Wholesale Lifts Collective Brands

NEW YORK — Collective Brands Inc.’s wholesale business is a reason for cheer at the firm, despite lackluster performance at its Payless ShoeSource division, analysts said.

“Their wholesale business sounds like it’s getting a lot of traction,” said Morningstar analyst Paul Swinand. “They’re getting more accounts, higher-quality and bigger accounts, and that’s positive because the good stores are essentially saying, ‘Hey, you have good stuff, let’s increase our exposure to [those].’”

Patrick McKeever, analyst at MKM Partners, agreed that “wholesale was a bright spot,” but added that “in some respects, this highlights just how much better other footwear retailers [that] buy [their] wholesale are doing.”

Collective Brands’ third-quarter backlog is up 70 percent, the firm said, thanks to customers ordering earlier to ensure adequate supply.

Both Sperry Top-Sider and Saucony sales grew more than 30 percent, while Keds saw a double-digit increase, said Matthew Rubel, chairman, president and CEO of Collective Brands. Stride Rite’s new collections for Glitzy Pets and Slingshot, which launched in stores last month, also are experiencing double-digit sell-throughs, he added.

But while the wholesale business is strong, the Payless business continues to struggle, due to its high degree of exposure to urban and ethnic markets, where unemployment outpaces the national average.

Internal factors, such as slow reactions to key trends, as well as sub-optimal allocation and pricing, also played a role.

“We had a bad second quarter in Payless. There [are] no excuses,” Rubel told analysts in a conference call last Wednesday. “I’ll say 30 or 35 percent of it is due to the external factors, [while] 65 percent of it is on our plate, in terms of [what] we’ve got to do to create more energy and excitement with the brands [and] with the product.”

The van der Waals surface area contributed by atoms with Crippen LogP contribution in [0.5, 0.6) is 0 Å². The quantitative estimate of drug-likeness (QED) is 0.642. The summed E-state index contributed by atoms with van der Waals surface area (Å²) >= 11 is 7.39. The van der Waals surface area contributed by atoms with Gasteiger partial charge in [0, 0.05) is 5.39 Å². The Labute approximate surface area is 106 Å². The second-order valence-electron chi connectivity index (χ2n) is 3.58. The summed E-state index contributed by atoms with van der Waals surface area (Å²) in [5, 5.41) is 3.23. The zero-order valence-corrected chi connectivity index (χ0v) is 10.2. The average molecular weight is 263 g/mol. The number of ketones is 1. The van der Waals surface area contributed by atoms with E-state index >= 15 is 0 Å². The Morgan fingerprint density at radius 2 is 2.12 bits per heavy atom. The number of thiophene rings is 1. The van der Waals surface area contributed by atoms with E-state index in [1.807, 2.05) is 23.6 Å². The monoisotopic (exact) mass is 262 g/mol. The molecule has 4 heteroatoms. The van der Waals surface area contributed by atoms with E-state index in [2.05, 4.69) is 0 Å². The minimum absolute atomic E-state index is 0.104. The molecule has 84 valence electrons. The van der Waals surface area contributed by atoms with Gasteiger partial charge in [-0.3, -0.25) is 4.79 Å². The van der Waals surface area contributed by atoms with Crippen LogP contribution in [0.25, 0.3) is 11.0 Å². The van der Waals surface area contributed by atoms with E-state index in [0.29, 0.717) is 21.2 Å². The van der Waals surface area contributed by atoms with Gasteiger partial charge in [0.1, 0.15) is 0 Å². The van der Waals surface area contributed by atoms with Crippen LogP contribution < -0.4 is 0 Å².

Strategies to increase Payless sales include highlighting trend-right offerings in boots, children’s and athletic footwear; improving the retailer’s breadth and depth in the fast-growing accessories category; and ensuring favorable pricing and value in every merchandise category. Rubel said multi-channel marketing will support these initiatives.

But analysts said the issues seem both macro and company-specific and will continue to be a problem in the third and fourth quarters.

The Topeka, Kan.-based firm said last Wednesday it earned $21.1 million, or 32 cents a share, in the second quarter, a 13 percent jump from $18.7 million, or 29 cents, in the same period a year ago.

Net sales increased 0.6 percent to $841.3 million, from $836.3 million.

The firm missed analysts’ estimates for an average of 46 cents on revenue of $863.3 million, as polled by Yahoo Finance. Company shares fell 6 percent in Thursday morning trading.

Revenue was driven by a 27 percent sales growth in its wholesale segment, but was offset by a 5 percent comparable-store sales decline.

Net sales at Payless Domestic fell 7 percent in the second quarter, faster than the 4 percent they fell in the first quarter. Key footwear categories such as sandals, casuals and canvas also declined.

Net sales at Payless International increased 6 percent to $109.8 million, from $103.7 million.

At the end of the quarter, the firm had cash and cash equivalents of $333.9 million, up from $295.2 million, and net debt declined 26 percent to $434.4 million.

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